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Single National Curriculum: Review of Model Textbooks – Part-III

Arguments over the model textbooks accompanying the Single National Curriculum (SNC) have generated more heat than light.

[Introduction to Series: Dr. Anjum Altaf, former Dean of the School of Humanities and Social Sciences at LUMS, is writing a page-by-page review of the model textbooks (Pre-I to Grade 5) accompanying the recently implemented Single National Curriculum. These detailed reviews intended to involve parents in the education of their children will appear as a series in Sindh Courier. Parents would benefit by having a copy of the primer under discussion in front of them while reading the review.]

SNC Model Textbooks: Pre-I Mathematics Primer

By Dr. Anjum Altaf

I am devoting an entire article to the treatment of “nothing” (zero) for a reason. The introduction to maths in Pre-I should lay the foundation for learning the subject and, as mentioned before, one of the explicitly stated objectives of the SNC is “to lay a strong foundational basis for further learning in the time ahead.”

The introduction to zero in the Pre-I primer offers a test case for whether this objective is being met or not. Zero is without any doubt the most important number on the number line. Its centrality is easy to establish: Enter ‘History of Zero’ into Google search and count the hundreds of book titles that come up including over a dozen for children between the ages of 5 to 7. By contrast, it would be hard to find too many books about the numbers 1 to 9. Clearly, there is something special about zero. In fact, its “invention” is celebrated as one of the major achievements of the human mind.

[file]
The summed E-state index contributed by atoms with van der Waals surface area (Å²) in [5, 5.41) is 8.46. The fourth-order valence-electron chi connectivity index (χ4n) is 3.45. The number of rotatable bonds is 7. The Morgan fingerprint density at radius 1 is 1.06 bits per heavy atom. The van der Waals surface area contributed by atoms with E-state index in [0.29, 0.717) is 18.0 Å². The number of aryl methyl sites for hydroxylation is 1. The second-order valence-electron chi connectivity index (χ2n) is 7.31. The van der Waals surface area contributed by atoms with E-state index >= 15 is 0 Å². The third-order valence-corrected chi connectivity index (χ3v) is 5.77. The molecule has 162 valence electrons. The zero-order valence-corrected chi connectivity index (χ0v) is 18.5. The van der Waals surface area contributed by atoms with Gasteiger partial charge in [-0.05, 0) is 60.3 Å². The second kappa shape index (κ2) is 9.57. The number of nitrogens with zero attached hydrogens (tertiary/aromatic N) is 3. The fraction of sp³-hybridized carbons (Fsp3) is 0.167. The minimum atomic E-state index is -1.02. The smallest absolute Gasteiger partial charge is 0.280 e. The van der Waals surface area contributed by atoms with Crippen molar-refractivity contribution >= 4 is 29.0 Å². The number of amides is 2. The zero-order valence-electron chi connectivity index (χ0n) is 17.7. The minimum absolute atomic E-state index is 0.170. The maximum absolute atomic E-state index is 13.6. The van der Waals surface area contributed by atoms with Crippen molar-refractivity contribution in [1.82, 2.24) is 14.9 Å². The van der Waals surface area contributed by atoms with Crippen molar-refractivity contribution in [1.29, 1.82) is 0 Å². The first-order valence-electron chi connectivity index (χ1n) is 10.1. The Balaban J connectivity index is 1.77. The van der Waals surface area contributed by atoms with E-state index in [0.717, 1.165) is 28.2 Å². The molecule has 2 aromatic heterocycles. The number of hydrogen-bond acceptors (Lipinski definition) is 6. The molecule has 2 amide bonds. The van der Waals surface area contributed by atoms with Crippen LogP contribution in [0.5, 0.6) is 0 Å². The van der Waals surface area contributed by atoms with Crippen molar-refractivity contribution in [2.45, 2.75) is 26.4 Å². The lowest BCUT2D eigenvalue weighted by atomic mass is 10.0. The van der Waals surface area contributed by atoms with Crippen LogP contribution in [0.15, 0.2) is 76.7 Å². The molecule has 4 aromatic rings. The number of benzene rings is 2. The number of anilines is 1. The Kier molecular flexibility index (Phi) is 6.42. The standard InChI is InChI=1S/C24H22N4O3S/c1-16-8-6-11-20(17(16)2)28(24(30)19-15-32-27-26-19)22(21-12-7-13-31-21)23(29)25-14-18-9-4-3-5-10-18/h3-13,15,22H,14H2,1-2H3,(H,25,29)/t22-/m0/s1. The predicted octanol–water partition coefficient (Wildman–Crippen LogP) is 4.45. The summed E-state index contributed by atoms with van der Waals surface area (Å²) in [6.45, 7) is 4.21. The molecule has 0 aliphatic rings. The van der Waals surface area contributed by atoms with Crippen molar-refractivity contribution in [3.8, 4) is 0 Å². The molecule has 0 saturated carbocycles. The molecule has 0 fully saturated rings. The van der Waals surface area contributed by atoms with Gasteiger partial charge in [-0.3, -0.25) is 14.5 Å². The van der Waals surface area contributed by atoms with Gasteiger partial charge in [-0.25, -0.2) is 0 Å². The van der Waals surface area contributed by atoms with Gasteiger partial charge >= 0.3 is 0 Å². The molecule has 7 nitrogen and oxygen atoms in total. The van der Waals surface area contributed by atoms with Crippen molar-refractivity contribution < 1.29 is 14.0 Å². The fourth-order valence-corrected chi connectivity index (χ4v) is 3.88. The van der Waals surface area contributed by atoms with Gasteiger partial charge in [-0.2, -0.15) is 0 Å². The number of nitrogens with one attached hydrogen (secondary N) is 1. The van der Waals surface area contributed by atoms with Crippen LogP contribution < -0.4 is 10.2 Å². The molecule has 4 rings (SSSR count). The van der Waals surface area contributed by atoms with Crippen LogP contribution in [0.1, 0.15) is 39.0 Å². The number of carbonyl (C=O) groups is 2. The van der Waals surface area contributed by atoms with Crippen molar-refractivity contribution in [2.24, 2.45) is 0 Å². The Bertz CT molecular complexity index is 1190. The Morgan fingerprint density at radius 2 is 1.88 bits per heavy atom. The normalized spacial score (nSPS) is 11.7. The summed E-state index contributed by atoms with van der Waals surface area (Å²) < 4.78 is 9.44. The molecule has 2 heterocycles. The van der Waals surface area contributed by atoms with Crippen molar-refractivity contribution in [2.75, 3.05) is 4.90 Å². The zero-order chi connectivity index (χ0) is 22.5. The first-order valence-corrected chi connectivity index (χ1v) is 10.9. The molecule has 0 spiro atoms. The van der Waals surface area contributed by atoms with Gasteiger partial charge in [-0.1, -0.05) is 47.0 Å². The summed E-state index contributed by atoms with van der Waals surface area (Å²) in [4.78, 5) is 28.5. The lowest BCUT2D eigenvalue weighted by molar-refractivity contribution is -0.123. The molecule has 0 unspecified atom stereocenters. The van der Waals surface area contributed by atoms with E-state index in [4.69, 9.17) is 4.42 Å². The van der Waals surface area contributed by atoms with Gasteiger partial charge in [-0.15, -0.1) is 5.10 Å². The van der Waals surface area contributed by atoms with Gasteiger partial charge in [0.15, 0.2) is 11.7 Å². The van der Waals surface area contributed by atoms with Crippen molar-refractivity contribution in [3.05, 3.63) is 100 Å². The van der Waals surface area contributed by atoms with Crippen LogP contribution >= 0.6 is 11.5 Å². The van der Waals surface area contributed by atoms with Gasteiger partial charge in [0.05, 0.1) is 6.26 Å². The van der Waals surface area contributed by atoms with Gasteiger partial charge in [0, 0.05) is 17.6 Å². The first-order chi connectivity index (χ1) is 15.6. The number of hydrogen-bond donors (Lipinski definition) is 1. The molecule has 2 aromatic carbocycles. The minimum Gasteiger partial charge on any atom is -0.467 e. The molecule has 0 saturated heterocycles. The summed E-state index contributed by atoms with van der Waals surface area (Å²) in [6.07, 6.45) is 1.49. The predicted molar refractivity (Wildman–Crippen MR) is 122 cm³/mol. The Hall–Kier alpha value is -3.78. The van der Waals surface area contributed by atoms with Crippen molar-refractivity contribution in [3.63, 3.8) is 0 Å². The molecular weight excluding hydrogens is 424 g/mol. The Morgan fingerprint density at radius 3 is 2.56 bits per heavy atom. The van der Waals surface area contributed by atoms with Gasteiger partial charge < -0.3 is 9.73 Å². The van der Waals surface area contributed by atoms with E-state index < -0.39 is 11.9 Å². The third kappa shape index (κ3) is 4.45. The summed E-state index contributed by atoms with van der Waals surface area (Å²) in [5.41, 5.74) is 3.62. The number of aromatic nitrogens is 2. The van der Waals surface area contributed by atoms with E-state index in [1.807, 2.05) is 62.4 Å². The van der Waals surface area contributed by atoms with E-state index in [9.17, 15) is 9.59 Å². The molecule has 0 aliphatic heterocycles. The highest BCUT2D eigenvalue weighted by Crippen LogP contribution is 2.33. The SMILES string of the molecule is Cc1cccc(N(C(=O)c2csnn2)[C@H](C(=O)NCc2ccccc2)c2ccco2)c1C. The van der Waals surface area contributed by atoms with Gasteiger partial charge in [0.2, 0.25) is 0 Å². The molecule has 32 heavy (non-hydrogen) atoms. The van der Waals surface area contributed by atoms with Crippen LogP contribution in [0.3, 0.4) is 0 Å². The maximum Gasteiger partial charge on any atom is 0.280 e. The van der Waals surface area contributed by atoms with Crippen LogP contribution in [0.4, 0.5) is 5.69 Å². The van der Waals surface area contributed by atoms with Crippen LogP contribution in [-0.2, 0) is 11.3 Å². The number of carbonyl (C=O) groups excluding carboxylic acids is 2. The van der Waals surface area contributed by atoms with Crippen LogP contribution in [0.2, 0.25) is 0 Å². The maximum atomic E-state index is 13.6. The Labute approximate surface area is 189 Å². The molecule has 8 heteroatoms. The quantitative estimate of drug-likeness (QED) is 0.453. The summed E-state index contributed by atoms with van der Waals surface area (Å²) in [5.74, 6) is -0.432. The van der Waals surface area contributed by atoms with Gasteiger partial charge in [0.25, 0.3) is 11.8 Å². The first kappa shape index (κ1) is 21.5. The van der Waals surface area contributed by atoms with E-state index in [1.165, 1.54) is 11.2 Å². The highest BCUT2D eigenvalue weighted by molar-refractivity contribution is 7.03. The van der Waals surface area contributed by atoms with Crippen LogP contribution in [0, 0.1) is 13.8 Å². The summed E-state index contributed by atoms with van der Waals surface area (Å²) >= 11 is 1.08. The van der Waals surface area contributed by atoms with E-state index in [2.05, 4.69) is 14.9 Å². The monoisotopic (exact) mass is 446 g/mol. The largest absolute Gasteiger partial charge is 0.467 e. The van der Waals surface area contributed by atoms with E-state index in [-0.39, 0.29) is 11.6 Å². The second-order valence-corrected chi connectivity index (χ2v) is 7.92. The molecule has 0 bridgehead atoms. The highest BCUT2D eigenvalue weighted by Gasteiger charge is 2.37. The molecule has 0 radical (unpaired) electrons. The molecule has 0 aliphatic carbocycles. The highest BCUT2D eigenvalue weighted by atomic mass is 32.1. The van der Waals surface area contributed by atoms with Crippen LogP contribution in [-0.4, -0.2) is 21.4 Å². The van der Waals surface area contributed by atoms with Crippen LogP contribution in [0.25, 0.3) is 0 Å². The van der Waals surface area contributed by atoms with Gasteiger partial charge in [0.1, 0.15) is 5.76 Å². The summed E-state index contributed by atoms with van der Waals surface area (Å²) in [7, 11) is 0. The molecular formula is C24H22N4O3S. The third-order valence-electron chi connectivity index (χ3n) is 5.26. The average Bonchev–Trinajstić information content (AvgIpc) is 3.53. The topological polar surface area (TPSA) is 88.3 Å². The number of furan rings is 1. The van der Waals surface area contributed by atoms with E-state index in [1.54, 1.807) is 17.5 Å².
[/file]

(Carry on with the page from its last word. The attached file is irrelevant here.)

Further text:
Let’s see how zero is dealt with in the Pre-I primer where it makes its first appearance on page 81 sandwiched between the numbers 9 and 10. The poem for zero is shorter than for all the other numbers: “Zero means nothing at all, / That’s why, zero it’s called.” The take-away balloon asks “What does the digit “0” mean?” The teacher’s instructions are as follows: First, “Discuss the given picture [an empty plate with an half-eaten apple lying beside it] and ask question (sic) about it. Tell them that zero “0” means nothing.” And Second, “Place 4 baskets and 3 pencils on the table. Then put a pencil in each basket [Note: How would that be possible if there are only 3 pencils?]. Ask the students how many baskets have balls [Note: The pencils turn mysteriously into balls here] and how many baskets are empty. Let them know that 3 baskets have pencils and 1 is empty. The empty basket shows that there is no ball in it, it means that there are zero “0” balls.”